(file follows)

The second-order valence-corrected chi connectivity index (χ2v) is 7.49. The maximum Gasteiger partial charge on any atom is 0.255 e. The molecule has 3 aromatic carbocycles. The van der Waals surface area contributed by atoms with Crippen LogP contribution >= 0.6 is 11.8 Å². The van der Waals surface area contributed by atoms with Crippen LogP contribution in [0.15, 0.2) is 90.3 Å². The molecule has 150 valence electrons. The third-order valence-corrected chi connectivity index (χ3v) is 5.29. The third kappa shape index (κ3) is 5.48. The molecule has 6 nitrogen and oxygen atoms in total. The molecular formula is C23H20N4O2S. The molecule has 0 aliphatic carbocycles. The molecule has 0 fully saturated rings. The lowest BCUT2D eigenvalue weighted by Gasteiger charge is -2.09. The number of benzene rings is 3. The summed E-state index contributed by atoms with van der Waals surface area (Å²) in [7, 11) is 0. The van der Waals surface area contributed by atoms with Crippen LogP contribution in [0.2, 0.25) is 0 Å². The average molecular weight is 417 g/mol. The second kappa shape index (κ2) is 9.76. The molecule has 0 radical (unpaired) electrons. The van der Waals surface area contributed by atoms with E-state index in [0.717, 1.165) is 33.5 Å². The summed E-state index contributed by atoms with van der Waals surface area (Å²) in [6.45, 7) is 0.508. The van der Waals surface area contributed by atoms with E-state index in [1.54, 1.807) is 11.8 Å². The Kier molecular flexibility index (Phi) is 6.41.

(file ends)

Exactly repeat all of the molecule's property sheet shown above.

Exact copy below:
The second-order valence-corrected chi connectivity index (χ2v) is 7.49. The maximum Gasteiger partial charge on any atom is 0.255 e. The molecule has 3 aromatic carbocycles. The van der Waals surface area contributed by atoms with Crippen LogP contribution >= 0.6 is 11.8 Å². The van der Waals surface area contributed by atoms with Crippen LogP contribution in [0.15, 0.2) is 90.3 Å². The molecule has 150 valence electrons. The third-order valence-corrected chi connectivity index (χ3v) is 5.29. The third kappa shape index (κ3) is 5.48. The molecule has 6 nitrogen and oxygen atoms in total. The molecular formula is C23H20N4O2S. The molecule has 0 aliphatic carbocycles. The molecule has 0 fully saturated rings. The lowest BCUT2D eigenvalue weighted by Gasteiger charge is -2.09. The number of benzene rings is 3. The summed E-state index contributed by atoms with van der Waals surface area (Å²) in [7, 11) is 0. The van der Waals surface area contributed by atoms with Crippen LogP contribution in [0.2, 0.25) is 0 Å². The average molecular weight is 417 g/mol. The second kappa shape index (κ2) is 9.76. The molecule has 0 radical (unpaired) electrons. The van der Waals surface area contributed by atoms with E-state index in [0.717, 1.165) is 33.5 Å². The summed E-state index contributed by atoms with van der Waals surface area (Å²) in [6.45, 7) is 0.508. The van der Waals surface area contributed by atoms with E-state index in [1.54, 1.807) is 11.8 Å². The Kier molecular flexibility index (Phi) is 6.41.